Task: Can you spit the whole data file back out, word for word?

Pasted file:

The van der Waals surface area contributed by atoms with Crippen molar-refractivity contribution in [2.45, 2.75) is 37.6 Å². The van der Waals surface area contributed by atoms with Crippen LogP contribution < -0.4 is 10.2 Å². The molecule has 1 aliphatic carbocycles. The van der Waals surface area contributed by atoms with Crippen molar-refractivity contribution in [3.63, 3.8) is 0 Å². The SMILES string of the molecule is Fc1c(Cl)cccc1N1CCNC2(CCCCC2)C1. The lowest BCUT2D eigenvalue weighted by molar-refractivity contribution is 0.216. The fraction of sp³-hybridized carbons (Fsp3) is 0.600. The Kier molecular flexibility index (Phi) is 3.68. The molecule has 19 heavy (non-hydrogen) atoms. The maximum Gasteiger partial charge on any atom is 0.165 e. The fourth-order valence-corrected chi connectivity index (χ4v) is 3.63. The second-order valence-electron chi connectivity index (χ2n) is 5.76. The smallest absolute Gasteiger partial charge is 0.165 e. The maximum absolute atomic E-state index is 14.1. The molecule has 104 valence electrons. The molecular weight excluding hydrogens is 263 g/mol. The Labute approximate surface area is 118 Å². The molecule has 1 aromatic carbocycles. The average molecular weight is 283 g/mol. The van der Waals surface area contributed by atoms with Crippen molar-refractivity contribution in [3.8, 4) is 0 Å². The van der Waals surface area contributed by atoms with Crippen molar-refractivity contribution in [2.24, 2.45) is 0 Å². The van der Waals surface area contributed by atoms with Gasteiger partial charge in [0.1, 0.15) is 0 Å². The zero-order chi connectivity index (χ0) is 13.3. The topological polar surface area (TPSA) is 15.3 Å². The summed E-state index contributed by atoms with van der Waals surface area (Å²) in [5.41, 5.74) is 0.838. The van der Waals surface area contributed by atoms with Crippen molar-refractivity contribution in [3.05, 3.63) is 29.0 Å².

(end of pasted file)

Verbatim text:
The van der Waals surface area contributed by atoms with Crippen molar-refractivity contribution in [2.45, 2.75) is 37.6 Å². The van der Waals surface area contributed by atoms with Crippen LogP contribution < -0.4 is 10.2 Å². The molecule has 1 aliphatic carbocycles. The van der Waals surface area contributed by atoms with Crippen molar-refractivity contribution in [3.63, 3.8) is 0 Å². The SMILES string of the molecule is Fc1c(Cl)cccc1N1CCNC2(CCCCC2)C1. The lowest BCUT2D eigenvalue weighted by molar-refractivity contribution is 0.216. The fraction of sp³-hybridized carbons (Fsp3) is 0.600. The Kier molecular flexibility index (Phi) is 3.68. The molecule has 19 heavy (non-hydrogen) atoms. The maximum Gasteiger partial charge on any atom is 0.165 e. The fourth-order valence-corrected chi connectivity index (χ4v) is 3.63. The second-order valence-electron chi connectivity index (χ2n) is 5.76. The smallest absolute Gasteiger partial charge is 0.165 e. The maximum absolute atomic E-state index is 14.1. The molecule has 104 valence electrons. The molecular weight excluding hydrogens is 263 g/mol. The Labute approximate surface area is 118 Å². The molecule has 1 aromatic carbocycles. The average molecular weight is 283 g/mol. The van der Waals surface area contributed by atoms with Crippen molar-refractivity contribution in [3.8, 4) is 0 Å². The van der Waals surface area contributed by atoms with Crippen molar-refractivity contribution in [2.24, 2.45) is 0 Å². The van der Waals surface area contributed by atoms with Gasteiger partial charge in [0.1, 0.15) is 0 Å². The zero-order chi connectivity index (χ0) is 13.3. The topological polar surface area (TPSA) is 15.3 Å². The summed E-state index contributed by atoms with van der Waals surface area (Å²) in [5.41, 5.74) is 0.838. The van der Waals surface area contributed by atoms with Crippen molar-refractivity contribution in [3.05, 3.63) is 29.0 Å².